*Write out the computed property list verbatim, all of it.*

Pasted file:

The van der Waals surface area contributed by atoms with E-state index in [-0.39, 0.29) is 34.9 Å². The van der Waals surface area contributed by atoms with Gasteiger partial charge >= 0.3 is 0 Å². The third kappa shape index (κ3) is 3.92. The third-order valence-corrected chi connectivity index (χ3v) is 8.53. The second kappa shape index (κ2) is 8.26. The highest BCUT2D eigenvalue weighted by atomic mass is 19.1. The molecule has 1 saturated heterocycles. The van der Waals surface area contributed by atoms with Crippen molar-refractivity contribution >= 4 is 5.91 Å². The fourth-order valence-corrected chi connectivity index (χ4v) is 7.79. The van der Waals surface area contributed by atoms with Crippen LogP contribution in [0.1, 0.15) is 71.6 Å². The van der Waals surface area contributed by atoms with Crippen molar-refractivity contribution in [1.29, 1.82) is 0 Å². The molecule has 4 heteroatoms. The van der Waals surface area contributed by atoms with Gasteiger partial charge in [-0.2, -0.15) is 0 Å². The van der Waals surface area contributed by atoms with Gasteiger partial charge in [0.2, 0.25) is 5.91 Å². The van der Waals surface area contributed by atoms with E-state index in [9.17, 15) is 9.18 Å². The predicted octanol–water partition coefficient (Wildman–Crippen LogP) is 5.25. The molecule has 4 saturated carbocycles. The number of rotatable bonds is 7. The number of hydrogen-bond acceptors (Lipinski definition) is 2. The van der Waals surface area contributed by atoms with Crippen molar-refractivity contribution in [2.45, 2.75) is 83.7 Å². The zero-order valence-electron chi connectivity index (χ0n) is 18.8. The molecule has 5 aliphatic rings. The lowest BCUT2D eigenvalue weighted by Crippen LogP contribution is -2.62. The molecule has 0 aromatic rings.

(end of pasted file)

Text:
The van der Waals surface area contributed by atoms with E-state index in [-0.39, 0.29) is 34.9 Å². The van der Waals surface area contributed by atoms with Gasteiger partial charge >= 0.3 is 0 Å². The third kappa shape index (κ3) is 3.92. The third-order valence-corrected chi connectivity index (χ3v) is 8.53. The second kappa shape index (κ2) is 8.26. The highest BCUT2D eigenvalue weighted by atomic mass is 19.1. The molecule has 1 saturated heterocycles. The van der Waals surface area contributed by atoms with Crippen molar-refractivity contribution >= 4 is 5.91 Å². The fourth-order valence-corrected chi connectivity index (χ4v) is 7.79. The van der Waals surface area contributed by atoms with Crippen LogP contribution in [0.1, 0.15) is 71.6 Å². The van der Waals surface area contributed by atoms with Crippen molar-refractivity contribution in [1.29, 1.82) is 0 Å². The molecule has 4 heteroatoms. The van der Waals surface area contributed by atoms with Gasteiger partial charge in [-0.2, -0.15) is 0 Å². The van der Waals surface area contributed by atoms with Gasteiger partial charge in [0.2, 0.25) is 5.91 Å². The van der Waals surface area contributed by atoms with E-state index in [9.17, 15) is 9.18 Å². The predicted octanol–water partition coefficient (Wildman–Crippen LogP) is 5.25. The molecule has 4 saturated carbocycles. The number of rotatable bonds is 7. The number of hydrogen-bond acceptors (Lipinski definition) is 2. The van der Waals surface area contributed by atoms with Crippen molar-refractivity contribution in [2.45, 2.75) is 83.7 Å². The zero-order valence-electron chi connectivity index (χ0n) is 18.8. The molecule has 5 aliphatic rings. The lowest BCUT2D eigenvalue weighted by Crippen LogP contribution is -2.62. The molecule has 0 aromatic rings.